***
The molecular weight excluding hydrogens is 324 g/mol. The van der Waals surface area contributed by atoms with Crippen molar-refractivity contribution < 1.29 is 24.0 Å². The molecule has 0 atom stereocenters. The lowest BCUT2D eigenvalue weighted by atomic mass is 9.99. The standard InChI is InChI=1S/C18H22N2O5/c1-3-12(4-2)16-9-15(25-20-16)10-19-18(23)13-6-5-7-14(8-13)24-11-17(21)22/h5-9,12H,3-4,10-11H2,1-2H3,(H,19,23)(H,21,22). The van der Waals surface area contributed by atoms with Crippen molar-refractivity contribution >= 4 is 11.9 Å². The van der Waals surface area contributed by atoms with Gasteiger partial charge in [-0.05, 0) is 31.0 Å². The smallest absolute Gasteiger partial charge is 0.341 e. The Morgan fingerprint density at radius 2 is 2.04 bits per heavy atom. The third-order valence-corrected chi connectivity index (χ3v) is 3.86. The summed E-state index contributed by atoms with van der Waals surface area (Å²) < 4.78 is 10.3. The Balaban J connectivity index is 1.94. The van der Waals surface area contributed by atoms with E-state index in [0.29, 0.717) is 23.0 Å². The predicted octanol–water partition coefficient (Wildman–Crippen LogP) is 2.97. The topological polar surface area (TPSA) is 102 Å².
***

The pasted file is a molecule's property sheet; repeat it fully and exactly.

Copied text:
The molecular weight excluding hydrogens is 324 g/mol. The van der Waals surface area contributed by atoms with Crippen molar-refractivity contribution < 1.29 is 24.0 Å². The molecule has 0 atom stereocenters. The lowest BCUT2D eigenvalue weighted by atomic mass is 9.99. The standard InChI is InChI=1S/C18H22N2O5/c1-3-12(4-2)16-9-15(25-20-16)10-19-18(23)13-6-5-7-14(8-13)24-11-17(21)22/h5-9,12H,3-4,10-11H2,1-2H3,(H,19,23)(H,21,22). The van der Waals surface area contributed by atoms with Crippen molar-refractivity contribution >= 4 is 11.9 Å². The van der Waals surface area contributed by atoms with Gasteiger partial charge in [-0.05, 0) is 31.0 Å². The smallest absolute Gasteiger partial charge is 0.341 e. The Morgan fingerprint density at radius 2 is 2.04 bits per heavy atom. The third-order valence-corrected chi connectivity index (χ3v) is 3.86. The summed E-state index contributed by atoms with van der Waals surface area (Å²) < 4.78 is 10.3. The Balaban J connectivity index is 1.94. The van der Waals surface area contributed by atoms with E-state index in [0.29, 0.717) is 23.0 Å². The predicted octanol–water partition coefficient (Wildman–Crippen LogP) is 2.97. The topological polar surface area (TPSA) is 102 Å².